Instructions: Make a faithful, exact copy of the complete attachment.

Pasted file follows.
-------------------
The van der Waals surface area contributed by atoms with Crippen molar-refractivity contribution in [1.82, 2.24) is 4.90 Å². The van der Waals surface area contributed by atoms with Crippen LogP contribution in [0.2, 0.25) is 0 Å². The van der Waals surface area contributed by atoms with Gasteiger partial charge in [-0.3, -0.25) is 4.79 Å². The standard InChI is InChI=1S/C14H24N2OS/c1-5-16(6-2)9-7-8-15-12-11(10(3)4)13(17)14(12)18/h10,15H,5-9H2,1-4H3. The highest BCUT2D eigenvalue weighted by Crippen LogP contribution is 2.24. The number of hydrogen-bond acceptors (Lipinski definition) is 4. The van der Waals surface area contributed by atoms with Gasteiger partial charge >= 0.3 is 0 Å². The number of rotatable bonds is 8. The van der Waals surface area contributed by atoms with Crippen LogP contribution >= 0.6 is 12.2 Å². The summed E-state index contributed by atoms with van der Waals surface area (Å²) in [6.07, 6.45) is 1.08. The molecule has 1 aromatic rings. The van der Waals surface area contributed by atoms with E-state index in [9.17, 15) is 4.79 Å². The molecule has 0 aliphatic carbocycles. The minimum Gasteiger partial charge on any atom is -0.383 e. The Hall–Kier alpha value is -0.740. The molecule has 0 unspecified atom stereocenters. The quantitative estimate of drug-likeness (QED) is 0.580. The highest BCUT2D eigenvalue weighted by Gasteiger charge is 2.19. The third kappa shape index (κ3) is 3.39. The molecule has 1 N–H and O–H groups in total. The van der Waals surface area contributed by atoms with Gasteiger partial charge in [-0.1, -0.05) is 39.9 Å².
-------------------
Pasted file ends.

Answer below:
The van der Waals surface area contributed by atoms with Crippen molar-refractivity contribution in [1.82, 2.24) is 4.90 Å². The van der Waals surface area contributed by atoms with Crippen LogP contribution in [0.2, 0.25) is 0 Å². The van der Waals surface area contributed by atoms with Gasteiger partial charge in [-0.3, -0.25) is 4.79 Å². The standard InChI is InChI=1S/C14H24N2OS/c1-5-16(6-2)9-7-8-15-12-11(10(3)4)13(17)14(12)18/h10,15H,5-9H2,1-4H3. The highest BCUT2D eigenvalue weighted by Crippen LogP contribution is 2.24. The number of hydrogen-bond acceptors (Lipinski definition) is 4. The van der Waals surface area contributed by atoms with Gasteiger partial charge >= 0.3 is 0 Å². The number of rotatable bonds is 8. The van der Waals surface area contributed by atoms with Crippen LogP contribution >= 0.6 is 12.2 Å². The summed E-state index contributed by atoms with van der Waals surface area (Å²) in [6.07, 6.45) is 1.08. The molecule has 1 aromatic rings. The van der Waals surface area contributed by atoms with E-state index in [9.17, 15) is 4.79 Å². The molecule has 0 aliphatic carbocycles. The minimum Gasteiger partial charge on any atom is -0.383 e. The Hall–Kier alpha value is -0.740. The molecule has 0 unspecified atom stereocenters. The quantitative estimate of drug-likeness (QED) is 0.580. The highest BCUT2D eigenvalue weighted by Gasteiger charge is 2.19. The third kappa shape index (κ3) is 3.39. The molecule has 1 N–H and O–H groups in total. The van der Waals surface area contributed by atoms with Gasteiger partial charge in [-0.1, -0.05) is 39.9 Å².